Welcome to my world. Many of you are probably finding yourselves working from home for an extended period for the first time in your life. I’ve been doing this for eight years now, and I thought I’d share some of the things I have learned along the way — and some of the ones that seem flippant are the most important.

Working largely on your own for long periods can have an impact on your mental health, and now is not a great time for that to happen.

As my good friends and colleagues at Drawnalism put it:

And putting some structure back in matters…

Here's some structure, from my experience. You're going to hate the first one, so let's just get it over with, shall we?


Get dressed

Oh, I know a lot of you are going to despise me for this one, but sitting around in your pyjamas all day gets really old, really fast. Get dressed before you settle down to work. It’s great signal to your brain that it’s now “work time”, and if you’re not used to working at home, you’ll need signals like that to keep yourself focused.

And here’s something that works for me: sometimes I change at the end of the working day to give myself permission to “log off”. More on that further down.

(I’m not telling you what I change into. Nobody but my wife should have to deal with that…)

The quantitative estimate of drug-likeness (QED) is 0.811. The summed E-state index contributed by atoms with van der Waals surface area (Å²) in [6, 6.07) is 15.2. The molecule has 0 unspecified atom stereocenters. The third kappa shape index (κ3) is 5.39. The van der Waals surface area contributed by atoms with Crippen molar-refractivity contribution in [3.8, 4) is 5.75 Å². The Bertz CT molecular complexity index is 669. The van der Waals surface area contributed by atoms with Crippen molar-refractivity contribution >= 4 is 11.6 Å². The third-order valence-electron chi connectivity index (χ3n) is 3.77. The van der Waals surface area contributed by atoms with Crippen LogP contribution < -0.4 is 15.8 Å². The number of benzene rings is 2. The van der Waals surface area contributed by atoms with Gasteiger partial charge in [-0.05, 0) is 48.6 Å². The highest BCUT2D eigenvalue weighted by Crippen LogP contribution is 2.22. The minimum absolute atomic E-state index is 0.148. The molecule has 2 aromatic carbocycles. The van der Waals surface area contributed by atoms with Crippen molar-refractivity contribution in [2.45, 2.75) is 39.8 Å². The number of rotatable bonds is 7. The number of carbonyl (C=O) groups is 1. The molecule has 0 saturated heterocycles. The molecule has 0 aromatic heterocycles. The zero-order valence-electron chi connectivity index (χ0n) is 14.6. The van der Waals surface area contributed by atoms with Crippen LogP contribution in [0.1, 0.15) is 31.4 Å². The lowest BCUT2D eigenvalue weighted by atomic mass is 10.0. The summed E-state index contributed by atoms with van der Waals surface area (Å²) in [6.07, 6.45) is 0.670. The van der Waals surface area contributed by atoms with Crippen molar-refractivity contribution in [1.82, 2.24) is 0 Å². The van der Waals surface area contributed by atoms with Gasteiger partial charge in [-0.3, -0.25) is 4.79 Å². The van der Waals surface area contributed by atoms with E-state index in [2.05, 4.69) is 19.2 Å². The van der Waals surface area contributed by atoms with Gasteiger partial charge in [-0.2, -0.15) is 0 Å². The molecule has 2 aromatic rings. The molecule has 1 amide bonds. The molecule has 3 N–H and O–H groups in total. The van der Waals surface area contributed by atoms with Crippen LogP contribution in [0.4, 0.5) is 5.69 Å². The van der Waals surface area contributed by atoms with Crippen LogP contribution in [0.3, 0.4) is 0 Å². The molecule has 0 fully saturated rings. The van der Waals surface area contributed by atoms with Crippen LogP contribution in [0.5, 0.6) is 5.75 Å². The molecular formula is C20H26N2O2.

Get yourself a fussy habit

I like making posh coffee in a fussy way. It gets me away from my screen, and forces me to stay away from it for longer than the time it takes to use instant coffee or a teabag. Now is the time for an Aeropress, V60 or just a good, old-fashioned teapot.

Give yourself a screen break, and a wee reward at the same time. And it helps you stay hydrated. Just don't get sucked into "washing up, tidying the shelves and sweeping the floor" procrastination. Save that for outside working hours.

Get yourself a virtual hangout

Loneliness is your enemy. Don’t under-estimate it. If I’m not careful, I can go for several days with no adult human company, bar half an hour with my tired wife when she gets back from work. In the current crisis, you need to get familiar with tools like Slack, Zoom or even (God forbid) Microsoft Teams. Get your work colleagues in there, and use it for both work organising - and for general banter, even if you have to hive that off into a separate channel.

If you’re a manager, don’t be an arse. Seriously. People need to chat, joke and blow off steam. Don’t insist on keeping the work channels serious and on-topic, because people need to replicate the office small talk, both for team cohesion, and for their own health. Euan Semple has blogged about this.

The longer this goes on, the more you'll need some community management expertise. (I can actually help with that - feel free to drop me a line if you need some support setting community management policies and managing teams remotely. I have 15 years of experience in this space. Plug over. 😇)

Get some exercise